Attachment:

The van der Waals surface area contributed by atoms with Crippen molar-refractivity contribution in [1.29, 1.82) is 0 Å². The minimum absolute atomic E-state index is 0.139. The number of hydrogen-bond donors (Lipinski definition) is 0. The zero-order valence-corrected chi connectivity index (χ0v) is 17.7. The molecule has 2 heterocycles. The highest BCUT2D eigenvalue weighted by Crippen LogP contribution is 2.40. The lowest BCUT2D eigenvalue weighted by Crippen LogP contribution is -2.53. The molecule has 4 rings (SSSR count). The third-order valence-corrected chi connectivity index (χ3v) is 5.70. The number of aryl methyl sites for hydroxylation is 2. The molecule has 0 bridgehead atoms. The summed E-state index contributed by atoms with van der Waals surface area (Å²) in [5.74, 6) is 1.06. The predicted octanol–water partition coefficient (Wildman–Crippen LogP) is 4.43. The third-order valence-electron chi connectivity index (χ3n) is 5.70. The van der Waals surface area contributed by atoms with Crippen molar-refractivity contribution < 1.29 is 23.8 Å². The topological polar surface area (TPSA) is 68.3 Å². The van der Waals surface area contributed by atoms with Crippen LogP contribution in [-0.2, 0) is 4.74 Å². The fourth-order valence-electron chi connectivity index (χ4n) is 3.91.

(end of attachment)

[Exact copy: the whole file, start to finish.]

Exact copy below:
The van der Waals surface area contributed by atoms with Crippen molar-refractivity contribution in [1.29, 1.82) is 0 Å². The minimum absolute atomic E-state index is 0.139. The number of hydrogen-bond donors (Lipinski definition) is 0. The zero-order valence-corrected chi connectivity index (χ0v) is 17.7. The molecule has 2 heterocycles. The highest BCUT2D eigenvalue weighted by Crippen LogP contribution is 2.40. The lowest BCUT2D eigenvalue weighted by Crippen LogP contribution is -2.53. The molecule has 4 rings (SSSR count). The third-order valence-corrected chi connectivity index (χ3v) is 5.70. The number of aryl methyl sites for hydroxylation is 2. The molecule has 0 bridgehead atoms. The summed E-state index contributed by atoms with van der Waals surface area (Å²) in [5.74, 6) is 1.06. The predicted octanol–water partition coefficient (Wildman–Crippen LogP) is 4.43. The third-order valence-electron chi connectivity index (χ3n) is 5.70. The van der Waals surface area contributed by atoms with Crippen molar-refractivity contribution < 1.29 is 23.8 Å². The topological polar surface area (TPSA) is 68.3 Å². The van der Waals surface area contributed by atoms with Crippen LogP contribution in [-0.2, 0) is 4.74 Å². The fourth-order valence-electron chi connectivity index (χ4n) is 3.91.